- “... new provision for the deportation of immigrants who might become criminals, public charges, or infirm; new rules for the exclusion of the same groups, as well as prostitutes and procurers; and means by which the government could fix a necessary minimum ‘landing money’ and make other regulations as well. In 1907, consequently, there were regulations to exclude certain subsidized immigrants and to require from $25 to $50 in landing money, except from agricultural workers, domestic servants, and immigrants who were coming to join close relatives.” (Bothwell et al. 1987, 56-57)
While the government was able to practically shutdown Chinese immigration with the regularly increasing head tax, it was not so simple to control Japanese entry. Because of the alliance between Britain and Japan, the Canadian government could not take independent action. Indeed the Anglo-Japanese Treaty allowed for free movement of nationals between the two countries. If Canada wanted a different approach it would have to be achieved through diplomatic negotiations. In 1907 an agreement was reached with the Japanese government. “... in an early form of ‘voluntary quotas’, the Japanese government would allow no more than 400 migrants to go from Japan to Canada each year’’. (Bothwell et al. 1987, 57) The ‘direct voyage’ regulation further closed the door for Asians as they could no longer use Honolulu as a transfer point.
Starting in 1908 and up to 1918 almost 200 border ports of entry were established in Canada with the purpose of inspecting and recording arriving immigrants. Do not be confused by the word ‘port’—these included “inland crossing points as well as ferry ports and ship landings on lake and coastal areas” (Merriman 1996, 143). The records (RG76, Series C5a) at Library and Archives Canada are arranged by port and then date of entry into Canada. Unfortunately this often means a long and tedious search. There are no nominal indexes and you will have to figure out where your ancestor entered Canada and in which year.
Brenda Merriman in her book, Genealogy in Ontario: Searching the Records, includes a list of border ports in Ontario between 1908 and 1918 as well as the associated Library and Archives Canada microfilm numbers.
Destination Canada: A guide to 20th century immigration records, by Dave Obee includes lists of border entry records by province. For each port in that province, he identifies the appropriate LAC microfilm number. Obee’s newest book Destination Canada: A Genealogical Guide to Immigration Records has recently been published.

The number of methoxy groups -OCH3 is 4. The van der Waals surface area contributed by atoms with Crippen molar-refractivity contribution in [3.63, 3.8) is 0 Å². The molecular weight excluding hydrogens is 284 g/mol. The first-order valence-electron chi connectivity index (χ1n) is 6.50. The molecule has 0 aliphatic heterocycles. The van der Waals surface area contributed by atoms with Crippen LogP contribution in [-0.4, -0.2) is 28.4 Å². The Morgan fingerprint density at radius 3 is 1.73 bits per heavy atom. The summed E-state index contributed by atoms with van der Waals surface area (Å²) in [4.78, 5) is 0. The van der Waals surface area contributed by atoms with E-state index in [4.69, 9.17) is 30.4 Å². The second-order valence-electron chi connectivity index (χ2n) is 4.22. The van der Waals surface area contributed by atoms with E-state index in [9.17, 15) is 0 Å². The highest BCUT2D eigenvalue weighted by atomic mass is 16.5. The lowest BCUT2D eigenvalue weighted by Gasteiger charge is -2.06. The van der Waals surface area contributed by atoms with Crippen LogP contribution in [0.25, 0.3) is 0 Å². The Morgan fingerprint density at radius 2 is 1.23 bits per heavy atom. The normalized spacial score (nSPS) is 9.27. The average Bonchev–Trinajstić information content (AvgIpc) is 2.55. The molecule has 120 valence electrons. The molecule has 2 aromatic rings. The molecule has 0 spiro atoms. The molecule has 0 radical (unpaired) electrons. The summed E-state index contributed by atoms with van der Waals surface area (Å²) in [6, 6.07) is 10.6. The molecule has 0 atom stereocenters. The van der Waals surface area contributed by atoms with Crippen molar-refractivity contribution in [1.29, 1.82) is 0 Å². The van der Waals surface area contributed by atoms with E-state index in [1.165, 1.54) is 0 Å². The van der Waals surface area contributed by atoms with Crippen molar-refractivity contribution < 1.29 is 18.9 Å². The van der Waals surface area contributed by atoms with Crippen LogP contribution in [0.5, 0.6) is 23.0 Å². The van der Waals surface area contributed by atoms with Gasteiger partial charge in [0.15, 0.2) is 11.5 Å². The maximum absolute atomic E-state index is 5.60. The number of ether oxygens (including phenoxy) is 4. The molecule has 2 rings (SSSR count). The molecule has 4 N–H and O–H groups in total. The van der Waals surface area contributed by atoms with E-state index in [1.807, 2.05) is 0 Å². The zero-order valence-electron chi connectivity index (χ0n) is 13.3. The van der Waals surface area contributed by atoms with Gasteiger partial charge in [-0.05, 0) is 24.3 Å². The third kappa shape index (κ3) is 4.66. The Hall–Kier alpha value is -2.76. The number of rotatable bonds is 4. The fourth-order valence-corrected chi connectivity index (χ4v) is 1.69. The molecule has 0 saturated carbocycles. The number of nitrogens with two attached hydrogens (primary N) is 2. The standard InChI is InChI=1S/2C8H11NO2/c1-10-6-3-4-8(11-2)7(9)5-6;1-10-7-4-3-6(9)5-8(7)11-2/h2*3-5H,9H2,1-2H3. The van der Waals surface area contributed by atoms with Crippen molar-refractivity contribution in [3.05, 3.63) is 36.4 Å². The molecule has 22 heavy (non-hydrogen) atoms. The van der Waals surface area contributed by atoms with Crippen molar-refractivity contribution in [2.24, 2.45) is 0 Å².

Border entry film numbers are also available at the LAC page.
Border Entry Documents
Border Entries at Emerson, 11 July 1913. Page 5 of 6. Library and Archives Canada. Microfilm T-5478.
Individual forms, called ‘Form 30s’ recorded immigrants entering Canada from or via the United States. Some forms from later years are also included in the series. These forms replaced the large sheet border entry forms previously used. This form was discontinued after January 1, 1925 although some later dated forms do exist. The following information is usually contained in a Form 30:
- Port and date of entry
- Last permanent address
When consulting these forms, it is important to remember that they were filmed in reverse order—the backside of the form first and then the front side. Also they were microfilmed in quasi-alphabetical order. From the LAC website:
- “For each letter of the alphabet, surnames are arranged in groupings based on the initial letters of each name. For example, surnames starting with Ada, Adc and Add are grouped together starting with given names beginning with A. Such a grouping could include the following arrangement of forms: Anne Adair, Benjamin Adcock, Christopher Addison, David Adair, etc.”
If you plan on consulting these forms LAC suggests you print a copy of the instruction page .
LAC microfilm numbers for Form 30s run from T-15429 to T-15344. The finding aid for the films is online.
Examine the Form 30 for Elizabeth COLLIE. What genealogical connections can you make from the information provided?
Information in this Wiki page is excerpted from the online course Canadian: Immigration Records offered by The National Institute for Genealogical Studies. To learn more about this course or other courses available from the Institute, see our website. We can be contacted at firstname.lastname@example.org
We welcome updates and additions to this Wiki page.